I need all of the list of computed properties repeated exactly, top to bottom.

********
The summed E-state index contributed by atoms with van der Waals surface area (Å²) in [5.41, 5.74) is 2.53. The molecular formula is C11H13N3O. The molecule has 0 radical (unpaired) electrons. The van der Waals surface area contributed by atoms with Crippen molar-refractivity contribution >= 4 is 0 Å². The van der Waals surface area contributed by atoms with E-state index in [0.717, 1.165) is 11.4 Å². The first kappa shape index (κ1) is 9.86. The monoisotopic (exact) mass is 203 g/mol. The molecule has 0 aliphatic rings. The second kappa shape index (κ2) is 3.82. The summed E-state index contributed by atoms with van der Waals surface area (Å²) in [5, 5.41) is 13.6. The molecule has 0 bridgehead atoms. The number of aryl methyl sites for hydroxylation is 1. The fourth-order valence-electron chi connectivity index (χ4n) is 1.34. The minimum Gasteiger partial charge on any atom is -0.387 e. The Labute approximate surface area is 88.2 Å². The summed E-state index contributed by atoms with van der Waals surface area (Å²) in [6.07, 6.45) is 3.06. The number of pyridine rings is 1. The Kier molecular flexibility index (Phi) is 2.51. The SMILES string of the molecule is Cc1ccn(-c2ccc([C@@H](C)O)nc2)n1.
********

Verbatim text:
The summed E-state index contributed by atoms with van der Waals surface area (Å²) in [5.41, 5.74) is 2.53. The molecular formula is C11H13N3O. The molecule has 0 radical (unpaired) electrons. The van der Waals surface area contributed by atoms with Crippen molar-refractivity contribution >= 4 is 0 Å². The van der Waals surface area contributed by atoms with E-state index in [0.717, 1.165) is 11.4 Å². The first kappa shape index (κ1) is 9.86. The monoisotopic (exact) mass is 203 g/mol. The molecule has 0 aliphatic rings. The second kappa shape index (κ2) is 3.82. The summed E-state index contributed by atoms with van der Waals surface area (Å²) in [5, 5.41) is 13.6. The molecule has 0 bridgehead atoms. The number of aryl methyl sites for hydroxylation is 1. The fourth-order valence-electron chi connectivity index (χ4n) is 1.34. The minimum Gasteiger partial charge on any atom is -0.387 e. The Labute approximate surface area is 88.2 Å². The summed E-state index contributed by atoms with van der Waals surface area (Å²) in [6.07, 6.45) is 3.06. The number of pyridine rings is 1. The Kier molecular flexibility index (Phi) is 2.51. The SMILES string of the molecule is Cc1ccn(-c2ccc([C@@H](C)O)nc2)n1.